the hipbelt is a major factor of the pre-2014 version; streamlined for alpine use but gnarly enough for the loads. the ergonomics of the cross-cinching belt are a high-point of belt design. that they bettered that, in a simpler way, is design gold. so much so that the mal-placed, silly gear loops are forgivable. after the earlier pocket problems the 2014 version got it right.

still present is the dyneema panel, blinged out with a dyneema crampon pouch. initially this seemed a superficial waste of weight and expensive textile, but under consideration – when some system for crampons needs to be present even if it is cord or straps – it’s the better option for the weight-to-function ratio. when not carrying crampons I find an espresso maker fits perfectly in it, something that cant be said of a web of bungy cord.

gone is the over-designed tool system, tho what they did right in one place they fumbled in another. the upper attachments are very good – waaaay better than the bungy/hook things of before (the only glove-unfriendly element on an otherwise friendly pack), replaced with some easy, simply clips. but, where the T-bars of the old version were is now a clip system that’s just not as positive. the way the picks are enclosed is very good, but without hammers on the tools the clips don’t really nail it. ive been trying to jury-rig the old T-bars to sort this.

new to this version are shallow wand pockets on either side. useful…I suppose. irritatingly they are too shallow for much other than the bottom of wands/poles/tripods to rest in, tho that reflect on the refined concept this pack adheres to; this is less the sort of pack you would clip a waterbottle onto and more the sort where youd be carrying pickets or wands.

  sharp gear  is designed to be carried both securely and safely, as well as streamlined against the pack body

but all this, really, is cosmetic. what they have truly exceeded with is getting the large pocket right (shazaam!!) and making an excellent frame-system even better. the earlier frame system was a stiffened sheet with a central aluminium stay, which worked really well, being rigid yet flexing laterally to allow for natural movement. It sat across the back of the pack, loading between the shoulders and waistbelt.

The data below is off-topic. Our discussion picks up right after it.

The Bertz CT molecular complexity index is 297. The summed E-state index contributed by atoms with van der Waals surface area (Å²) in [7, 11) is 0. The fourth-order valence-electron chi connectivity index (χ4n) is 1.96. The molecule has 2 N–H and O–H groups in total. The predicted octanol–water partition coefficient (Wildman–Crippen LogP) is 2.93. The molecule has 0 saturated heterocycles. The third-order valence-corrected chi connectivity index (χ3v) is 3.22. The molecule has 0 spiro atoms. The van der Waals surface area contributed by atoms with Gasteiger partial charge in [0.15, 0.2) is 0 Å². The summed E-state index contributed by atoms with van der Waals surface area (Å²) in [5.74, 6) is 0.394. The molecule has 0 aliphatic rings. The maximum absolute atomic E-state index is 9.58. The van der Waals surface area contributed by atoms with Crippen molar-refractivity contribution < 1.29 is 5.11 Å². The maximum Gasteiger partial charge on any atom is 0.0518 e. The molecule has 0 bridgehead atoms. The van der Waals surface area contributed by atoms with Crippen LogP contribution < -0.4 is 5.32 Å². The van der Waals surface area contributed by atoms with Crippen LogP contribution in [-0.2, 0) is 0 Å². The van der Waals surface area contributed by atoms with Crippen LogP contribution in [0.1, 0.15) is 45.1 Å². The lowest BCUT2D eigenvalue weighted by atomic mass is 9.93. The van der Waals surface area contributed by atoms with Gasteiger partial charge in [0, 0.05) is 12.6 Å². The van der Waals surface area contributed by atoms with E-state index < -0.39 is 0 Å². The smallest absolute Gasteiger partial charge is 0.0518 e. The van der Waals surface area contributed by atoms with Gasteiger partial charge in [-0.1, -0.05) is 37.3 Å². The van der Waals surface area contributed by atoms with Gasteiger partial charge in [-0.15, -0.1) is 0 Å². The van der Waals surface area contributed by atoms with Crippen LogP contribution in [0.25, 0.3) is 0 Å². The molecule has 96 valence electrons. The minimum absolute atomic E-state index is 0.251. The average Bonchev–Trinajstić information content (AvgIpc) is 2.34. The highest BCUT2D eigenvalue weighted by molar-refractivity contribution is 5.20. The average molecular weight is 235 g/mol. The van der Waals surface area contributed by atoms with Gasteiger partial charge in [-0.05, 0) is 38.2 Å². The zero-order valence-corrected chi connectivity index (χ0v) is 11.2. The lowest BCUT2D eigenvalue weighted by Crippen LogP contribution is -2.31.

totally new to the 2014 incarnation, the frame-belt integrity is a huge development, as is the function for stripping it all out to shed grams. Mountain Hardwear have thought a lot about who will use this pack, what they will do with it and where it will be used

The new frame is both a new design and evolved concept, which at a functional level really makes this a different pack. Now the frame is an aluminium frame that sits directly into the base of the waist suspension, putting more load direct onto the pelvis and flexing across all axes. In this they have made a 30kg pack into a 40kg one – which is a big deal when load moving is the packs primary function.

even more incredibly this version weighs the same.

Like the Arcteryx Alpha FL 45 the South Col 70 has a waterproofed body, tho unlike the Alpha FL not a water proofed top – which is odd. With the lid drawn down and/or the snow throat cinched closed and down rain wont get in, but its not like the FL (or indeed Mountain Hardwear’s earlier Thruway 50) that sealed totally like a dry bag. to me this is a chance missed – having designed in a roll top would have made, simply, the best 70L available. maybe ever. maybe in 2015.